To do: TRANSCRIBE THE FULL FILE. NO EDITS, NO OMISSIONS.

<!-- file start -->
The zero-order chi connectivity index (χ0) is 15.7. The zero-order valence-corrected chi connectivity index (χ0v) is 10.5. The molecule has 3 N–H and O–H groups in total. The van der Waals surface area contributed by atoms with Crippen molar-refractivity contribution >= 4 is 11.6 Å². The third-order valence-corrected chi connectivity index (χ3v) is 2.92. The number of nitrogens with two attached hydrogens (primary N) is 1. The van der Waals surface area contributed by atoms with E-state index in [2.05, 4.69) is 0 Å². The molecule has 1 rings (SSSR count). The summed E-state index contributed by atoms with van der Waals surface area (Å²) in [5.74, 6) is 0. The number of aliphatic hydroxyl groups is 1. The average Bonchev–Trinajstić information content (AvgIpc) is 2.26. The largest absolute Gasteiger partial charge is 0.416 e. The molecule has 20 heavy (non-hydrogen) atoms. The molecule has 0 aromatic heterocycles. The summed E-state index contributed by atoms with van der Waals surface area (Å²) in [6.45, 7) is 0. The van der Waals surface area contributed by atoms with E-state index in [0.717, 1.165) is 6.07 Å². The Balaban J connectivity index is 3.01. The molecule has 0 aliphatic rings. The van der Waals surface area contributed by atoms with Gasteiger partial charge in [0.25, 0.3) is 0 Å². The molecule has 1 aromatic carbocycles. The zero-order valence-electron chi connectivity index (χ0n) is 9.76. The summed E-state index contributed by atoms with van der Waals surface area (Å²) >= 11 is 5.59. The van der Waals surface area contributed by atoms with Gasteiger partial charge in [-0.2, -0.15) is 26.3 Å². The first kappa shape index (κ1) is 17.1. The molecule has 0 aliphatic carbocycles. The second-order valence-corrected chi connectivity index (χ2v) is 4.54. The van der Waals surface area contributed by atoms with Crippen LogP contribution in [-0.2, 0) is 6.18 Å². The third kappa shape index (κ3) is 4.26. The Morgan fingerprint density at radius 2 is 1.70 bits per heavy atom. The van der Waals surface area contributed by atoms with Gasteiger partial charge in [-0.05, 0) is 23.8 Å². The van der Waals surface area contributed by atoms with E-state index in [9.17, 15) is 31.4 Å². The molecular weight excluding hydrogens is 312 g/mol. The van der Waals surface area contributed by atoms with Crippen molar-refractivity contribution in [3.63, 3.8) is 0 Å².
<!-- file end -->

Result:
The zero-order chi connectivity index (χ0) is 15.7. The zero-order valence-corrected chi connectivity index (χ0v) is 10.5. The molecule has 3 N–H and O–H groups in total. The van der Waals surface area contributed by atoms with Crippen molar-refractivity contribution >= 4 is 11.6 Å². The third-order valence-corrected chi connectivity index (χ3v) is 2.92. The number of nitrogens with two attached hydrogens (primary N) is 1. The van der Waals surface area contributed by atoms with E-state index in [2.05, 4.69) is 0 Å². The molecule has 1 rings (SSSR count). The summed E-state index contributed by atoms with van der Waals surface area (Å²) in [5.74, 6) is 0. The number of aliphatic hydroxyl groups is 1. The average Bonchev–Trinajstić information content (AvgIpc) is 2.26. The largest absolute Gasteiger partial charge is 0.416 e. The molecule has 20 heavy (non-hydrogen) atoms. The molecule has 0 aromatic heterocycles. The summed E-state index contributed by atoms with van der Waals surface area (Å²) in [6.45, 7) is 0. The van der Waals surface area contributed by atoms with E-state index in [0.717, 1.165) is 6.07 Å². The Balaban J connectivity index is 3.01. The molecule has 0 aliphatic rings. The van der Waals surface area contributed by atoms with Gasteiger partial charge in [0.25, 0.3) is 0 Å². The molecule has 1 aromatic carbocycles. The zero-order valence-electron chi connectivity index (χ0n) is 9.76. The summed E-state index contributed by atoms with van der Waals surface area (Å²) >= 11 is 5.59. The van der Waals surface area contributed by atoms with Gasteiger partial charge in [-0.2, -0.15) is 26.3 Å². The first kappa shape index (κ1) is 17.1. The molecule has 0 aliphatic carbocycles. The second-order valence-corrected chi connectivity index (χ2v) is 4.54. The van der Waals surface area contributed by atoms with Crippen LogP contribution in [-0.2, 0) is 6.18 Å². The third kappa shape index (κ3) is 4.26. The Morgan fingerprint density at radius 2 is 1.70 bits per heavy atom. The van der Waals surface area contributed by atoms with Gasteiger partial charge in [-0.05, 0) is 23.8 Å². The van der Waals surface area contributed by atoms with E-state index in [9.17, 15) is 31.4 Å². The molecular weight excluding hydrogens is 312 g/mol. The van der Waals surface area contributed by atoms with Crippen molar-refractivity contribution in [3.63, 3.8) is 0 Å².